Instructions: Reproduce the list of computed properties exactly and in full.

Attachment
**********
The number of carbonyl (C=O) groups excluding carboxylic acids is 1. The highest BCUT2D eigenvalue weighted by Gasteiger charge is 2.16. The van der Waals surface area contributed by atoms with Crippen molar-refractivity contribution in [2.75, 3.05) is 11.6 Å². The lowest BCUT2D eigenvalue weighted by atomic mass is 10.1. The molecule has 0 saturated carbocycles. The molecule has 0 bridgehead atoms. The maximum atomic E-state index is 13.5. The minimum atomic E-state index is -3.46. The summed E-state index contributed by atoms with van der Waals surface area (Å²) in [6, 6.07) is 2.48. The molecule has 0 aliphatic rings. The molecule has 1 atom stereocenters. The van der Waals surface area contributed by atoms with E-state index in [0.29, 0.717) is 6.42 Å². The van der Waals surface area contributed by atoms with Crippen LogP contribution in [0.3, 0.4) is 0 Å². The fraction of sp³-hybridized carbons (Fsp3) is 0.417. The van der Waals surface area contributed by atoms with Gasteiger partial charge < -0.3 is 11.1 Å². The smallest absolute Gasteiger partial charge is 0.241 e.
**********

The number of carbonyl (C=O) groups excluding carboxylic acids is 1. The highest BCUT2D eigenvalue weighted by Gasteiger charge is 2.16. The van der Waals surface area contributed by atoms with Crippen molar-refractivity contribution in [2.75, 3.05) is 11.6 Å². The lowest BCUT2D eigenvalue weighted by atomic mass is 10.1. The molecule has 0 saturated carbocycles. The molecule has 0 bridgehead atoms. The maximum atomic E-state index is 13.5. The minimum atomic E-state index is -3.46. The summed E-state index contributed by atoms with van der Waals surface area (Å²) in [6, 6.07) is 2.48. The molecule has 0 aliphatic rings. The molecule has 1 atom stereocenters. The van der Waals surface area contributed by atoms with E-state index in [0.29, 0.717) is 6.42 Å². The van der Waals surface area contributed by atoms with Crippen LogP contribution in [0.3, 0.4) is 0 Å². The fraction of sp³-hybridized carbons (Fsp3) is 0.417. The van der Waals surface area contributed by atoms with Gasteiger partial charge < -0.3 is 11.1 Å². The smallest absolute Gasteiger partial charge is 0.241 e.